Established Non-countable Birds in the Continental ABA-Area

Ever since seeing my first Great Tit visit at suet feeder in a park in Sheboygan, I have been fascinated by the fact that there are many established introduced birds in the ABA area that aren't on the checklist or in anyone's field guide (unless you own The Sibley Guide to Birds). After much research, here are some short profiles detailing all of the non-countable established introduced species in the Continental ABA-Area I could find:

Mandarin Duck - Aix galericulata
Mandarin Ducks were first noted in California in 1970, when hundreds were noted on a ranch in Healdsburg. This species was formerly found throughout much of the state, but it now seems to be restricted to the Los Angeles-San Diego area, the Sacramento area, and Sonoma. The species seems to be dependent on Wood Duck nest boxes in order to successfully breed.

A population of Mandarin Ducks also exists in Utah, in the Salt Lake City area. The first eBird record of a Mandarin Duck in Utah is from 1994, and they were first documented breeding in 2015.

Indian Peafowl - Pavo cristatus
Populations of Indian Peafowl exist in Florida, Texas, British Columbia, and California. It is found throughout much of California, but is best known in the LA area. According to local legend, the California peafowl were introduced by Elias “Lucky” Baldwin, who released the birds (imported directly from India) onto his property in 1880 (this land later became the Los Angeles County Arboretum). This is probably true, but peafowl are widespread enough that they probably came from a series of introductions around the state.

In Florida, Indian Peafowl are found throughout the peninsula. The earliest eBird record of a peafowl in Florida is from 1970. They were probably introduced separately to all of the major cities by homeowners as a yard decoration. This is somewhat ironic considering they are now viewed as a pest that destroys gardens and poops everywhere. In Miami (which has one of the largest populations) it is illegal to harm peafowl or their eggs. The Florida population actually consists mostly of hybrids with the Green Peafowl (Pavo muticus), (these hybrids are known in aviculture as Spalding Peafowl) but no pure Green Peafowl exist wild in the state.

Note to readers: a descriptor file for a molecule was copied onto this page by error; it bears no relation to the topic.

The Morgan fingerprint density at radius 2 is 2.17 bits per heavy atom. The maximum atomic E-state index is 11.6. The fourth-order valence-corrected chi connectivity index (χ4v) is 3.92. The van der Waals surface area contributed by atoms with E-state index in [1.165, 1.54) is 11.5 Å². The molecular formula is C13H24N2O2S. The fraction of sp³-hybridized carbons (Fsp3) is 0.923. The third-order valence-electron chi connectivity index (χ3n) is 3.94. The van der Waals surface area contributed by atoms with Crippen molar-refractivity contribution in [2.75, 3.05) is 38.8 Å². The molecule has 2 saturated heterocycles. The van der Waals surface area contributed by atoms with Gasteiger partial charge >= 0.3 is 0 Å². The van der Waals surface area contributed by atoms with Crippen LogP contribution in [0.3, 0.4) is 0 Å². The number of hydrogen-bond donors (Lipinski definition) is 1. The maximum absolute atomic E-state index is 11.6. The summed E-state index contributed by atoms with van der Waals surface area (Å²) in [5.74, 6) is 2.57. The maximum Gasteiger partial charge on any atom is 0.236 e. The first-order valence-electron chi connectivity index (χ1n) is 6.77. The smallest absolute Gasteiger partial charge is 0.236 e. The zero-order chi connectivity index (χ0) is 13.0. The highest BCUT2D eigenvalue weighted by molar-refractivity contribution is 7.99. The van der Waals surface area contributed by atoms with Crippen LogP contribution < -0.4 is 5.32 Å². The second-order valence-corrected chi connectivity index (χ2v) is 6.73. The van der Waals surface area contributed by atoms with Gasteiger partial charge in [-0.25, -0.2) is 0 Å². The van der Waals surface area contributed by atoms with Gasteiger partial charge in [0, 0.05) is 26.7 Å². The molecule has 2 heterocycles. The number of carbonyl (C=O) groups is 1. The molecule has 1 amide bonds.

In Texas, Indian Peafowl occur in Austin, Houston, Dallas, and Midland. The earliest of these is the Austin population, which were released around 1930 on private land that is now known as Mayfield Park. The Houston population was introduced by homeowners in the 1980s. All of the Texas populations are slowly spreading into more rural areas, it seems likely that in a few decades the species could exist statewide. Spalding Peafowl are known to occur in Texas, but not in as large of numbers as Florida.

In British Columbia, a population exists in Surrey. The population remains small due to population control measures by the city but it does appear to be self-sustaining.

Rose-ringed Parakeet - Psittacula krameri
Rose-ringed Parakeet populations exist in Florida and California. In California, the species exists in the Los Angeles area, San Diego, and Bakersfield. The Bakersfield population has been extensively studied by Ali Sheehey. They became established in 1977 after a large flock of them escaped from an aviary. The LA area and San Diego populations likely derive from escaped pets. The earliest LA area eBird record is from 1977, and the earliest San Diego record is from 1988.

In Florida, the species is found in the Naples area and probably came from escaped pets. The earliest eBird record of this species in Naples is from 1990.

Mitred Parakeet - Psittacara mitratus
The Mitred Parakeet exists in California, Florida, and possibly New York. In California, well-established in the Los Angeles area, which has been there since the 1980s. It is also present in small numbers in San Jose.

In Florida, the species is present in the Miami area. The earliest eBird record of this population is from 1985.

This species is possibly present in Queens, New York. The birds were first documented around 1985 feeding in trees on a neighborhood in Queens. They showed up there every fall, then disappeared each spring. Juveniles would turn up every year with the rest of the flock, proving they were breeding, but no one knows exactly where they were breeding. I haven’t been able to find any online reference to this population since 2011, but I am not sure if this is because they no longer exist or because no one has been documenting them.

Red-masked Parakeet - Psittacara erythrogenys